In real life, my muse’s ambiguity, reticence, temporization — dishonesty, really — regarding why we cannot be together has been extraordinarily painful for me. The possibility that he cares about me too much to admit that despite our profound connection and all the years of palpable emotions behind it, I am not good enough for him to view me as anything more than a friend, hurts. 

To eliminate the constant, unspoken uneasiness brought on by this lingering uncertainty, I made the reason behind our inevitable doom in “My Only Sunshine” obvious, even to someone hopelessly hopeful like myself: My character is a fucking hot dog, and he is a human. (To quote the horrendously written, bizarre fanfiction written about him that I absolutely plagiarized when writing the story: “Stop being dumb. He’s a human and your [sic] a hot dog.”) Their separation is inexorable and this will not have a happy ending. Everyone knows this; our two characters know this; still, they cling to the comfort of ignoring and prolonging the inevitable, though ironically, the hot dog appears to be the more grounded and shrewder of the two, perhaps due to an awareness that something like this was never meant to happen to It and should have never happened to It. It had only one path and was somehow thrown down another as if It were mistaken for something else, something luckier. Deceived by a false promise of glory, me, the hot dog, temporarily believed that it somehow deserved this stroke of luck as if it were Its destiny — “It didn’t know what it really deserved because it was a hot dog, but wanted whatever he would give it. It was only speculating on what being sliced in half and grilled to serve truly felt like because he saved it from such a fate.”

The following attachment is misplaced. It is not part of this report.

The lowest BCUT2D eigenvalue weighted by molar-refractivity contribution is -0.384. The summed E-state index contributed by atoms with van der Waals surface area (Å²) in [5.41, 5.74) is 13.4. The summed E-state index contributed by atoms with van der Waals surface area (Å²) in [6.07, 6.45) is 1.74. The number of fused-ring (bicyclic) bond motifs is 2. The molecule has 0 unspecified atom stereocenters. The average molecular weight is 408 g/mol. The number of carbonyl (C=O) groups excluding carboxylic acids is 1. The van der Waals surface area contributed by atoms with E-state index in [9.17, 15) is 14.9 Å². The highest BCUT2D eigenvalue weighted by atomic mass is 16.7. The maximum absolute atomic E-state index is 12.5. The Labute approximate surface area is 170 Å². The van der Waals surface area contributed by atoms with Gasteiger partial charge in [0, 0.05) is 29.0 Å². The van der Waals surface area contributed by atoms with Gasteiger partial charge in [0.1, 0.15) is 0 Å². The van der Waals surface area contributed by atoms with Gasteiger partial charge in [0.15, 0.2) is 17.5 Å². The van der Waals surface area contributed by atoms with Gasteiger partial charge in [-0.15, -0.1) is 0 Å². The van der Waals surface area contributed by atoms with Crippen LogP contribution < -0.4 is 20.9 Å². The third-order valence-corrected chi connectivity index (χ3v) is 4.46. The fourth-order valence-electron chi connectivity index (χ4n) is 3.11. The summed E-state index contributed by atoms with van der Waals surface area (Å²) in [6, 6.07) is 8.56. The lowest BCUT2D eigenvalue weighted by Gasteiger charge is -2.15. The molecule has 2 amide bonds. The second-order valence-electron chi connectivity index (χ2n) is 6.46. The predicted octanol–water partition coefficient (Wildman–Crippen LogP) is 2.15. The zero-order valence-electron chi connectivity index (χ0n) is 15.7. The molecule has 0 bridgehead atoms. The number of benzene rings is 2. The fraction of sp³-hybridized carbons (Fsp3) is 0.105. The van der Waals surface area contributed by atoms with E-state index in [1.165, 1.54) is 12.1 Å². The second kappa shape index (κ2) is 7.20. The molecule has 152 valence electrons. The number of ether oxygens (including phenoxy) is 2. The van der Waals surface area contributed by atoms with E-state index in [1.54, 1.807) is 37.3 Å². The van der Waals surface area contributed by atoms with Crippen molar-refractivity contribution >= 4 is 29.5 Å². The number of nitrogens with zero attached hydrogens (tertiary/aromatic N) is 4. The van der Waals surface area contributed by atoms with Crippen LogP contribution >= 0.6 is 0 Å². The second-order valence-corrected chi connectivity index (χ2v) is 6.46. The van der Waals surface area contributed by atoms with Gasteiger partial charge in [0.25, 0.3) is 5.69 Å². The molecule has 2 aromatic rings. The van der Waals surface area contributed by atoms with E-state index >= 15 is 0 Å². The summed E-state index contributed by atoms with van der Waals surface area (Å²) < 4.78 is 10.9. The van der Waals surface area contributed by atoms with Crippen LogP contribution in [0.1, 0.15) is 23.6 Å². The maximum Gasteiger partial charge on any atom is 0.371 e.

Following that paragraph, we jump forward in time, to where this once glorified aberration has lost its luster for the hot dog. It can see that to be teased with something so intangible is unfair and wishes that It had just been allowed to serve Its only true purpose for the other character, or for anyone: to be eaten. Still, it is hurt when he suggests that he feels the same, even though he appears to be only teasing — “You hate me and regret ever meeting me and want me gone. Eat me, then. I’m fucked and spoiled. I’ll poison you.” 

The hot dog is physically incapable of removing itself from the situation and feels intrinsically powerless compared to him. To the hot dog, he is a God and It is nothing; much like a human, this was an attempt to bargain with the gods. 

Now, how is he feeling about their impending doom? We don’t know because he won’t say. He actively participates in the conversation — “Am I not listening to you right now? It sure seems like we’re having a conversation.” — but infallibly deflects when the hot dog broaches the subject of their (lack of a) future together, eventually admitting that he “hasn’t thought about it,” but is that the truth? As a reader, an impartial observer, what do you think? I’ve had to ban myself from wondering. 

The story ends inconclusively, though their fate was foreshadowed numerous times as a motif. The readers know what happened to them for it seems undeniable, and yet, I, the author, still don’t! I am waiting to find out!